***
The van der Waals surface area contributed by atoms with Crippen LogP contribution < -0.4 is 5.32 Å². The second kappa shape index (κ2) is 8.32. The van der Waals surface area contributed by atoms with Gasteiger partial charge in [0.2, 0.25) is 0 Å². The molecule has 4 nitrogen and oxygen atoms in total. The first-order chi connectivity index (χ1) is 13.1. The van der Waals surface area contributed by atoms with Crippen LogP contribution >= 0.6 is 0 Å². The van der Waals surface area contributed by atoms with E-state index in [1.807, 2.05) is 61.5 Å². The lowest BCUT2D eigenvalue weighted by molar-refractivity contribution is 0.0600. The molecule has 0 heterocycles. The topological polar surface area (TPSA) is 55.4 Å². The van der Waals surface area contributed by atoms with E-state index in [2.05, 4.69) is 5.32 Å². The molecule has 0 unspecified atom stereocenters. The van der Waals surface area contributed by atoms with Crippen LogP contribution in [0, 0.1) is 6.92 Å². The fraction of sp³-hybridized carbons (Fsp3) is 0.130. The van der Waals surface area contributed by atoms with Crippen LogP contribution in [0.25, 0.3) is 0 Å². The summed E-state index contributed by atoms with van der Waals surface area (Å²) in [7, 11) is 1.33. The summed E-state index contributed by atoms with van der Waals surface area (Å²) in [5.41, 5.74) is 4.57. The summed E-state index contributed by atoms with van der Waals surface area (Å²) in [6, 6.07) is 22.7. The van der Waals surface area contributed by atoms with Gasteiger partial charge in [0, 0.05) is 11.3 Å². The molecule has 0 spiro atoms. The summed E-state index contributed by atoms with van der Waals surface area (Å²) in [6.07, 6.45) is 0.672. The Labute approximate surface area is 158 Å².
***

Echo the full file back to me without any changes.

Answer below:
The van der Waals surface area contributed by atoms with Crippen LogP contribution < -0.4 is 5.32 Å². The second kappa shape index (κ2) is 8.32. The van der Waals surface area contributed by atoms with Gasteiger partial charge in [0.2, 0.25) is 0 Å². The molecule has 4 nitrogen and oxygen atoms in total. The first-order chi connectivity index (χ1) is 13.1. The van der Waals surface area contributed by atoms with Crippen LogP contribution >= 0.6 is 0 Å². The van der Waals surface area contributed by atoms with E-state index in [1.807, 2.05) is 61.5 Å². The lowest BCUT2D eigenvalue weighted by molar-refractivity contribution is 0.0600. The molecule has 0 heterocycles. The topological polar surface area (TPSA) is 55.4 Å². The van der Waals surface area contributed by atoms with E-state index in [2.05, 4.69) is 5.32 Å². The molecule has 0 unspecified atom stereocenters. The van der Waals surface area contributed by atoms with Crippen LogP contribution in [0, 0.1) is 6.92 Å². The fraction of sp³-hybridized carbons (Fsp3) is 0.130. The van der Waals surface area contributed by atoms with Crippen LogP contribution in [0.25, 0.3) is 0 Å². The summed E-state index contributed by atoms with van der Waals surface area (Å²) in [7, 11) is 1.33. The summed E-state index contributed by atoms with van der Waals surface area (Å²) in [5.41, 5.74) is 4.57. The summed E-state index contributed by atoms with van der Waals surface area (Å²) in [6, 6.07) is 22.7. The van der Waals surface area contributed by atoms with Gasteiger partial charge in [0, 0.05) is 11.3 Å². The molecule has 0 spiro atoms. The summed E-state index contributed by atoms with van der Waals surface area (Å²) in [6.07, 6.45) is 0.672. The Labute approximate surface area is 158 Å².